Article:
“Coriander lifted the gossamer shadow out of the Girl Scout cookie box because the science fair was this Thursday and she’d lost her swimming goggles.”
What did I just read? Aha! I was “sleep reading” aloud to my children at bedtime. Ever done that? It’s like talking in your sleep but you’re not quite asleep. Instead, you’re wringing out what’s left of the day’s wet fabric of consciousness to drop a few more words into a bucket of bedtime stories. This is all fine by morning because you have a strong ally in coffee. You are so on your own at night.
My daughter Poet was begging for the bonus chapter. “Wait and see what happens next” didn’t stand a chance. Her curiosity was bordering on torture. Can Social Services be summoned for failure to read an extra chapter? Can authors be sued for being so talented and suspenseful?
Little Pie, cuddled close to me in slumber on the bottom bunk. I could forfeit that chapter finale, cozy up to Pie, smell her breath, and fall asleep. It was deliciously warm and toasty in her bed. But, I gave my word as an over-achieving reader. Besides, Poet, kept demanding “Read!” from the top bunk.
I’ve been reading chapter books to Poet since she was two. We started with My Father’s Dragon. I went eighty pages first round with Poet hanging on every word. Laryngitis nearly caught up with me. But, my mustang vocal cords eventually broke in and I became the Pony Express of bedtime reading. Poet and I’d gallop into the night, into the wilds of unexplored chapters, and return home half asleep in the saddle. Sometimes we took three-hour rides. Really.
Reading to children is better than therapy. It’s remarkable how deep this simple act fills the most basic of human needs of comfort. If I ever find retirement, be assured I’ll be reading to children.
Reading has taken me all over this world and has several dimensions in time. I was hanging with miners, specifically Baby Doe Tabor, in nineteenth century Colorado when it happened.
A fledgling driver ran a stop sign and struck my Pathfinder en route home from the grocery store. It’s one booger of a story. I figure good things must be born from bad so I started looking for my Phoenix in the mess of that wreckage.
I started thinking about legacy. We all leave one whether we plan on it or not. If you’re naughty, you might leave a legacy of yelling, drinking too much, being unavailable, in denial or never saying two essential words of “I’m sorry.” If you’re nice, you might leave one of Orange Nehi while sitting on a dock fishing on a hot and ridiculously muggy Sunday afternoon or tumbling around on the floor after dinner and playing Jungle and playing the tiger. You can provide safe harbor and live in a house that smells like cake. Realize it or not, you’re leaving one now.
This accident gave me a Mild Traumatic Brain injury, which put me in a state where I couldn’t make sense of things. For the first few months, I couldn’t read. Eventually I learned to live in the moment of a single sentence, forget it, and move on to the next. I started reading to my daughters again. They were enthusiastic memory banks. We’d begin by recapping the previous night’s read.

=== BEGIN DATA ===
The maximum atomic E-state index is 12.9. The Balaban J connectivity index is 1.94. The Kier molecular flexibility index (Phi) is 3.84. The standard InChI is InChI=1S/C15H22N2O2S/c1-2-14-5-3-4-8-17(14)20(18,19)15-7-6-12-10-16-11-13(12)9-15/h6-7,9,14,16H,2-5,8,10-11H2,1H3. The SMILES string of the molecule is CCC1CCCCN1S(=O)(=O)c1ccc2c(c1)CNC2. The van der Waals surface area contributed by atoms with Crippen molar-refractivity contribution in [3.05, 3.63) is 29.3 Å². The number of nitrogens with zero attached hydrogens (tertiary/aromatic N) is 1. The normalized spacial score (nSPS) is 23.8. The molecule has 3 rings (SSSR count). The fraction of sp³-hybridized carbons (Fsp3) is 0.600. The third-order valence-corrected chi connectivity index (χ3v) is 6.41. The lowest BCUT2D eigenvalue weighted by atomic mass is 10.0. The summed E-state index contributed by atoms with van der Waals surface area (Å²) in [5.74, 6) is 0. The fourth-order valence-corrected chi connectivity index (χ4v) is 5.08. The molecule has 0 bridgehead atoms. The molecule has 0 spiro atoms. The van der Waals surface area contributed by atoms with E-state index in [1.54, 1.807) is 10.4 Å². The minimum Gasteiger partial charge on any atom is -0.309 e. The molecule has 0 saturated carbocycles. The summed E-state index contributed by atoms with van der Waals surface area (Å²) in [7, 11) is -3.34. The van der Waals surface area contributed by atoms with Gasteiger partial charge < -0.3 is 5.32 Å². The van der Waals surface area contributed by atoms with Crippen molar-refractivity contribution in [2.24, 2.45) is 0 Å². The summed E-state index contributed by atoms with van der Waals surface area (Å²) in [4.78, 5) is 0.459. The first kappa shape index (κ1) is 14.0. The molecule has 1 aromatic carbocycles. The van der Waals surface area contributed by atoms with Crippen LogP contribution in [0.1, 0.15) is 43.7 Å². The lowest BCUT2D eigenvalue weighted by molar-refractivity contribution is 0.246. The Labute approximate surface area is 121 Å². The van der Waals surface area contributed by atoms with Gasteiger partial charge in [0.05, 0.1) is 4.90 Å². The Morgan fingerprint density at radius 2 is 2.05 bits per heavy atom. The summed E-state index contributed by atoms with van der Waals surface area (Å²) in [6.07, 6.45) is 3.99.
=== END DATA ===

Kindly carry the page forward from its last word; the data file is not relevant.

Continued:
But, independent reading remained elusive. In search I went to the classics. Huckleberry Finn was confusing; even though I knew the story and loved the vernacular so much I could breathe it. The start and stop chapters of nonfiction worked, but the concentration gave me headaches. That sounds melodramatic. But my injuries mustered headaches from watching snow fall. Over stimulation happened quickly and spiraled into headaches leaving me helpless for hours, sometimes days. It was like long storms of sheet lightening in my brain.
Then one night it happened. I lie in my bed wishing for that extra chapter. So, I snuck in to my daughter’s room and read it while they slept. The next thing I knew I was independently reading the next book in queue. So, I switched gears to the 8-12 year old reading level. Who cares that it was several literary levels below the adolescent who plowed his mother’s car into me. I was reading! Say that just like Forrest Gump said, “I was running!”
Piles of children’s books began to grow in my daughter’s room, my office, and my bedroom. Books were all over the house, which is quite a statement considering that I hate clutter. But, I was building my legacy, a children’s library. I spray mounted paper pockets and date cards bought at an educational supply store. I laminated book jackets to help them endure time; a trick I learned from Poet’s first grade teacher.
At my request, my dad built bookshelves out of old barn wood from my grandfather’s farm. The farm with the fish pond with the dock and frog pond where we picked wild gooseberries, hunted for morels, and rode on the green tractor built the year I was born.
Those bookshelves are now full and once again there are piles of books about the house. Many of the piles are new arrivals to our home. Some are books pulled from the shelves by my daughters and left in the places where they read them. If if we must have clutter, I guess book clutter isn’t so bad.
I hope that someday, a child will pick up a book, look at its date card, see the generations before them, and take a new night’s ride out into an old story. We’ll never know what our legacies will be because we will not be there to define them. But, we can make a choice to start the beginnings of that definition.